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SCAR XXIX IP13: Report of Acoustics Workshop, Cadiz, January 2006 Popular

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SCAR XXIX IP13: Report of Acoustics Workshop, Cadiz, January 2006
XXIX SCAR Delegates Meeting
17-19 July 2006, Hobart, Australia

SCAR XXIX IP13: Report of Acoustics Workshop, Cadiz, January 2006

Infomation Paper 13
Agenda Item: 6.2.1
Posted/Revised: May 1
Person Responsible: Walton


  1. At XXIII ATCM in 2000 some Parties first expressed an interest in the potential effects of marine acoustic equipment on marine animals in the Southern Ocean, asking for an assessment of the available evidence to guide them in permitting procedures. At that time there were differences between national permitting agencies in assumptions about the level of impact on marine animals that acoustic equipment could have, resulting in differing requirements for environmental impact assessment and mitigation.
  2. In order to provide all Parties with an up to date assessment of what was known SCAR convened an international workshop in Cambridge in 2001 from which an Information Paper (IP24) and Working Paper (WP23) were provided to XXV ATCM for discussion.
  3. This first assessment reviewed the literature, considered the available evidence for mitigation measures and suggested a number of conclusions. Principal amongst these were that acoustic releases and similar low power sources were not considered any threat, that the evidence available did not justify a ban on seismic surveys or scientific echo-sounders in Antarctic waters, that mitigation strategies should be investigated to evaluate their effectiveness, and that further research and monitoring should be undertaken by the agencies to fill some of the considerable lacuna in the available evidence.
  4. The field of marine acoustics is however one of continuing and rapid development at a global scale. Since many of the species about which concern had been expressed (especially cetaceans) are migratory it was considered important to continue to review new evidence and update Parties on its significance. Accordingly SCAR held a second international workshop in Cambridge in 2004, using it to provide IP 78 for XXVII ATCM. In this paper a summary of major advances was provided (dealing specifically with considerations of Temporary Threshold Shift in animal hearing, and lessons drawn from beaked whale strandings) whilst the bulk of the paper provided the first systematic risk evaluation of 10 equipment types, linking the consequences and the likelihood in a matrix system. A much fuller account of the workshop conclusions has been posted as a SCAR Report on the SCAR web site.
  5. The discussion engendered at XXVII ATCM by this paper indicated that many Parties wished to be kept up to date with developments in this highly technical field. SCAR was therefore asked to bring a further report to XXIX ATCM, which reflected the latest scientific understandings generally and how these were relevant to the Southern Ocean.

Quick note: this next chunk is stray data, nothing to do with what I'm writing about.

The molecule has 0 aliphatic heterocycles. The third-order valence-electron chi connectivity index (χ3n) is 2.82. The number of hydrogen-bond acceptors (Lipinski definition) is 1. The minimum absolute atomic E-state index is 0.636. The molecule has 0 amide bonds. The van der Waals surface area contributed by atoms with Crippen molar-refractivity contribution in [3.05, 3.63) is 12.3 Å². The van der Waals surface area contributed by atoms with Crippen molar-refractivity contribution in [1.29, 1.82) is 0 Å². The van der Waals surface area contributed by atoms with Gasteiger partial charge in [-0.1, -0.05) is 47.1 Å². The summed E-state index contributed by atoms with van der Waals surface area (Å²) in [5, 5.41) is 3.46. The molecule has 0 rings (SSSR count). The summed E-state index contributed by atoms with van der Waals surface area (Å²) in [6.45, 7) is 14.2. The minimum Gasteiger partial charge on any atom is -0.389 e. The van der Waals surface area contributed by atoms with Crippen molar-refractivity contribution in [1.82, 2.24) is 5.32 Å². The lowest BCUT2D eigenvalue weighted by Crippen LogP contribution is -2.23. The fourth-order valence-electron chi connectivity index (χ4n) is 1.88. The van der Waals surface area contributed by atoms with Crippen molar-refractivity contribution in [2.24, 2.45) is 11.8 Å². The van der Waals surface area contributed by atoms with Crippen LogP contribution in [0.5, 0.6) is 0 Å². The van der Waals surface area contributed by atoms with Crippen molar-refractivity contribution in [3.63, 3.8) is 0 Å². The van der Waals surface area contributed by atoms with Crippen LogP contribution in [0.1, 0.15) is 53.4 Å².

6. To consider the evidence SCAR convened its third international workshop, this time kindly hosted by the University of Cadiz in Spain in January 2006 over a period of three days. The open workshop was advertised through SCAR and COMNAP to all countries active in the Antarctic. Of particular importance was the participation of the Scientific Director of the International Whaling Commission as well as scientists who had taken part in the recent Marine Mammal Commission workshops on marine acoustics as well as ASCOBANS (Agreement on the Conservation of Small Cetaceans of the Baltic and North Seas) and ASCOBAMS (Conservation of Cetaceans of the Black Sea, Mediterranean Sea and Contiguous Atlantic Area).
  7. In addition SCAR had requested COMNAP to determine as far as possible details of all the marine acoustic equipment currently in use on research and national logistic vessels operating in the Southern Ocean. This has been submitted as an Information paper by COMNAP.
  8. The purpose of the Cadiz workshop was to review improvements in knowledge and understanding of the interactions between marine mammals and noise generated by human activities in the Southern Ocean, as well as improving the original risk assessments for particular equipment types and considering the effectiveness of recommended mitigation measures.
  9. As well as individual scientific papers the participants had available the draft report from the Marine Mammal Commission International Workshop in London in 2004, the report “Marine mammal populations and ocean noise – determining when noise causes biologically significant effects” published in 2005 by the US National Research Council, various reports submitted to the Scientific Committee of the IWC, a paper detailing the development of an acoustic model for Polarstern undertaken by AWI, and a progress report on discussions of a workshop at Oxford in October 2005 on international priorities in marine acoustic research.